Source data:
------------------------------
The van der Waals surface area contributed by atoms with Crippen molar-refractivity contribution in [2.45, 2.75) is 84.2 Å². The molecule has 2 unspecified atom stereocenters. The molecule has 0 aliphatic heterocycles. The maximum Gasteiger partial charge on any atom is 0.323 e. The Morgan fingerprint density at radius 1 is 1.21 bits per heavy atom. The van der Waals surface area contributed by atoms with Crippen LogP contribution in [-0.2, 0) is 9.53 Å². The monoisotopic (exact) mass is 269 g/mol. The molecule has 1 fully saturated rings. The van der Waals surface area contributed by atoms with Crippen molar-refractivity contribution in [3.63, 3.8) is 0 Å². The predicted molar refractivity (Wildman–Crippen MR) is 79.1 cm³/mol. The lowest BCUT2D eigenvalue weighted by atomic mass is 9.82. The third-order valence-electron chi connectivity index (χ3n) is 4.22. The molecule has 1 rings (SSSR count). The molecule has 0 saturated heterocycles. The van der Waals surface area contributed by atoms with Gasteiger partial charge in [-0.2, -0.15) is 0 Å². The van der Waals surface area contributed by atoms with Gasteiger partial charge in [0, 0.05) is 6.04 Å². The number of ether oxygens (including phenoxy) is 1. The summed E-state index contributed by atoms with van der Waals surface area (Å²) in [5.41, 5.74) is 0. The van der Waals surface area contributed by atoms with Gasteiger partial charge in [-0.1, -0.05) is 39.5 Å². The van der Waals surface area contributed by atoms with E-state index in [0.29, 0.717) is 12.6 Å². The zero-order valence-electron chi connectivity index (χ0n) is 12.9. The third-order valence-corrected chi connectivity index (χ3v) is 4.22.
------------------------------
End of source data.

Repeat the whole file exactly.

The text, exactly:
The van der Waals surface area contributed by atoms with Crippen molar-refractivity contribution in [2.45, 2.75) is 84.2 Å². The molecule has 2 unspecified atom stereocenters. The molecule has 0 aliphatic heterocycles. The maximum Gasteiger partial charge on any atom is 0.323 e. The Morgan fingerprint density at radius 1 is 1.21 bits per heavy atom. The van der Waals surface area contributed by atoms with Crippen LogP contribution in [-0.2, 0) is 9.53 Å². The monoisotopic (exact) mass is 269 g/mol. The molecule has 1 fully saturated rings. The van der Waals surface area contributed by atoms with Crippen molar-refractivity contribution in [3.63, 3.8) is 0 Å². The predicted molar refractivity (Wildman–Crippen MR) is 79.1 cm³/mol. The lowest BCUT2D eigenvalue weighted by atomic mass is 9.82. The third-order valence-electron chi connectivity index (χ3n) is 4.22. The molecule has 1 rings (SSSR count). The molecule has 0 saturated heterocycles. The van der Waals surface area contributed by atoms with Gasteiger partial charge in [-0.2, -0.15) is 0 Å². The van der Waals surface area contributed by atoms with Gasteiger partial charge in [0, 0.05) is 6.04 Å². The number of ether oxygens (including phenoxy) is 1. The summed E-state index contributed by atoms with van der Waals surface area (Å²) in [5.41, 5.74) is 0. The van der Waals surface area contributed by atoms with Gasteiger partial charge in [-0.1, -0.05) is 39.5 Å². The van der Waals surface area contributed by atoms with E-state index in [0.29, 0.717) is 12.6 Å². The zero-order valence-electron chi connectivity index (χ0n) is 12.9. The third-order valence-corrected chi connectivity index (χ3v) is 4.22.